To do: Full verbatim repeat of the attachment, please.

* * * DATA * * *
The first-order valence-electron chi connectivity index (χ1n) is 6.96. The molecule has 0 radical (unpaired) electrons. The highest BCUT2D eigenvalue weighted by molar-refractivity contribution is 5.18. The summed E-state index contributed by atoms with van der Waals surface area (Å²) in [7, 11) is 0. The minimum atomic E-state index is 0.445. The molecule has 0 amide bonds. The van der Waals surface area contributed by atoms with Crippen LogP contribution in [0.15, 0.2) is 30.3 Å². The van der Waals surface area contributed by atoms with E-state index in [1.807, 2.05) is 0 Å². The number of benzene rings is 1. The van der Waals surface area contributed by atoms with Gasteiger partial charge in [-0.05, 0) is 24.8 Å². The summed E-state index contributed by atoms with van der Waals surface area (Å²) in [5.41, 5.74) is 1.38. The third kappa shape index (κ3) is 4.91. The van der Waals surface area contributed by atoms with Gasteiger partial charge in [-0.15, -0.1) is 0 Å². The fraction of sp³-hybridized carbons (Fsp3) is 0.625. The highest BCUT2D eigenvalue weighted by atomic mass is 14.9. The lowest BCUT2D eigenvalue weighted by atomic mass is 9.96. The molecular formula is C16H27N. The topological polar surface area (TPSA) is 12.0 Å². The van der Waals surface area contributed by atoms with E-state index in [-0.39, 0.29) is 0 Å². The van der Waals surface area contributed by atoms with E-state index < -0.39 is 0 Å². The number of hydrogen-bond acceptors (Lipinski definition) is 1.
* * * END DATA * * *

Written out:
The first-order valence-electron chi connectivity index (χ1n) is 6.96. The molecule has 0 radical (unpaired) electrons. The highest BCUT2D eigenvalue weighted by molar-refractivity contribution is 5.18. The summed E-state index contributed by atoms with van der Waals surface area (Å²) in [7, 11) is 0. The minimum atomic E-state index is 0.445. The molecule has 0 amide bonds. The van der Waals surface area contributed by atoms with Crippen LogP contribution in [0.15, 0.2) is 30.3 Å². The van der Waals surface area contributed by atoms with E-state index in [1.807, 2.05) is 0 Å². The number of benzene rings is 1. The van der Waals surface area contributed by atoms with Gasteiger partial charge in [-0.05, 0) is 24.8 Å². The summed E-state index contributed by atoms with van der Waals surface area (Å²) in [5.41, 5.74) is 1.38. The third kappa shape index (κ3) is 4.91. The van der Waals surface area contributed by atoms with Gasteiger partial charge in [-0.15, -0.1) is 0 Å². The fraction of sp³-hybridized carbons (Fsp3) is 0.625. The highest BCUT2D eigenvalue weighted by atomic mass is 14.9. The lowest BCUT2D eigenvalue weighted by atomic mass is 9.96. The molecular formula is C16H27N. The topological polar surface area (TPSA) is 12.0 Å². The van der Waals surface area contributed by atoms with E-state index in [-0.39, 0.29) is 0 Å². The van der Waals surface area contributed by atoms with E-state index < -0.39 is 0 Å². The number of hydrogen-bond acceptors (Lipinski definition) is 1.